Traci Scherck: We want to make a 1% change which is going to be significant over time.

 

Traci Scherck: When we make those 1% changes we’re going to do some pulse surveys one or two questions it’s not going to be the same in every department of the organization it’s going to be specifically laser focused.

 

Traci Scherck: Based on what the team side in that specific area reporting to that specific manager because we’re going to focus on one thing at a time for each team right.

 

Traci Scherck: And that’s going to tell us is what we’re doing moving the Needle, or do we need to try a different level, but we don’t want to move too fast.

 

Traci Scherck: Otherwise we don’t get to see the impact of the changes that we’re making so The next area so we’re going to do.

 

Traci Scherck: Surveys before individuals come in during orientation onboarding on an annual basis, which is our climate survey.

 

Traci Scherck: Or you know our culture survey essentially and then we’re going to do pulse surveys in between those to see hey here’s what we’re going to focus on how Are we moving the Needle, on it.

 

Traci Scherck: The next one that I love to do is something called stay interviews in these are hyper focused on our top performers and these are asking them why they stay.

 

Traci Scherck: You know why are you a top performer, why do you stay what is, what is your manager do that’s amazing how you know, are you a great fit for this job, where do you want to go in the future.

 

Traci Scherck: how’s the organization doing to really serve you when we can understand those things we can start applying it across.

 

Traci Scherck: The rest of the organization, but if we don’t understand what the right things are we have a tendency to focus on the wrong things which.

 

Traci Scherck: leads us to move in the wrong direction, and then the last one is the exit interview now exit interviews can be incredibly powerful.

 

Traci Scherck: Yet the thing we want to look at with exit interviews is two key items, these are individuals that are leaving right so which that means is.

 

Traci Scherck: Typically, they have something negative to say right, so we want to take that into context.

 

Traci Scherck: they’ve also made the decision to leave, which means we don’t have the ability to change their mind, however, we have the ability to keep the door open if they want to boomerang back to us right and back in episode 74 we talked about.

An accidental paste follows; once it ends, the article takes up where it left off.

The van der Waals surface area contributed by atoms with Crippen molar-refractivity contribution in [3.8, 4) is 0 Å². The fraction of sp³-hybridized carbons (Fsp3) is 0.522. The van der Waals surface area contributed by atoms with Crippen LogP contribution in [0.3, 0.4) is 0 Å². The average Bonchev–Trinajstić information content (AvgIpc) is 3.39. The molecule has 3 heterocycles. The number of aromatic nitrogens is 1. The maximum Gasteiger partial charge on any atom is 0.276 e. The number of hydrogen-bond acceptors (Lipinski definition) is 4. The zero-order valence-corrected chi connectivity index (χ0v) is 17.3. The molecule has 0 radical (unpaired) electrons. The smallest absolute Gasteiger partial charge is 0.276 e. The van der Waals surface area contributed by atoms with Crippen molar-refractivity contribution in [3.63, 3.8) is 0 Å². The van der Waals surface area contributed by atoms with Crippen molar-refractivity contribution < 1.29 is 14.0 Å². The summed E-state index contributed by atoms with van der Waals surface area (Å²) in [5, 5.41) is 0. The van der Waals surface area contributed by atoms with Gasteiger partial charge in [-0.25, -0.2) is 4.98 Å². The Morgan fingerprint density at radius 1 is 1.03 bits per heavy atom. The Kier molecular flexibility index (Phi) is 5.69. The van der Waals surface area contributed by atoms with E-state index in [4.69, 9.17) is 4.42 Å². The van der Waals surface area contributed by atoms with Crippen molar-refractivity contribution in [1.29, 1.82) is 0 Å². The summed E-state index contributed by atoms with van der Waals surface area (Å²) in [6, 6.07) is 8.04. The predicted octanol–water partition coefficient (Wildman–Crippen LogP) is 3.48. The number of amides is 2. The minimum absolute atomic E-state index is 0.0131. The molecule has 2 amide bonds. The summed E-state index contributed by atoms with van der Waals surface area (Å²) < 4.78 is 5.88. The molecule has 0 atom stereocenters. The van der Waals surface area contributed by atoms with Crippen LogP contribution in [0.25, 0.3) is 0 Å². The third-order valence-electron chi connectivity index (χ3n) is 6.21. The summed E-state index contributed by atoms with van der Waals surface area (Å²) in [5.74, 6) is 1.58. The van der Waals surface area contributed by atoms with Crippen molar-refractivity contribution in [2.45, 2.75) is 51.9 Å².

Traci Scherck: The the survey done through workforce Institute of UK G, which talked about boomerang employees and it talked about why people are leaving right.

 

Traci Scherck: And if we can keep that door open for folks about why they left in the fact that we want them back, and what that means for them to come back.

 

Traci Scherck: You know they’re more likely to come back of that something that you’re looking at right now.

 

Traci Scherck: So when we’re diagnosing what’s going well and what’s not going well inside of our organization, we want to make sure, one that we’re asking the questions that really matter.

 

Traci Scherck: To that we’re creating an environment of trust, because if our employees don’t trust that we’re going to do the right thing with the data.

 

Traci Scherck: they’re not going to give us honest information and we we typically want a 65% response rate, because that shows the validity of the study is that we’re doing.

 

Traci Scherck: And then third is, we have to follow through on what we do on on what the feedback is in that study and share that study.

 

Traci Scherck: or those surveys transparently, if we don’t share it what happens is we lose trust with the individuals that have taken it and spent the time on it.

 

Traci Scherck: So with That being said, we have quickly covered what diagnose is and how you can diagnose different stages in your organization, we have something super exciting for you.

 

Traci Scherck: We have a program it is it’s four weeks there’s different lessons where we actually go through each of these diagnose areas, how to ask questions they’re sample survey tools in there.

 

Traci Scherck: And some of the tools that we use that has some amazing benchmarks in it as well, so if that’s something that you’re interested in, you know, like I said, we have.

 

Traci Scherck: A course on how to do this inside your organization that is available, and you can see a link below, and we also have a tool we use called predictive index.

 

Traci Scherck: That has some amazing tools in it specifically related to annual climate surveys so with That being said, you know, a key takeaway for executives listening in today is make sure you ask the questions right.

 

Traci Scherck: And the key takeaway for HR listening in is ensure that you have a way to analyze that data and follow through on it.

 

Traci Scherck: Because that follow through is going to build trust in the organization so with that, I wish you an amazing week and I can’t wait to have you listening next week.

 

Traci Scherck: As we continue to talk about how we diagnose items inside of our organization and we have Andrew Bartlow with us next week so thanks so much for being with us, and we hope you have a great week.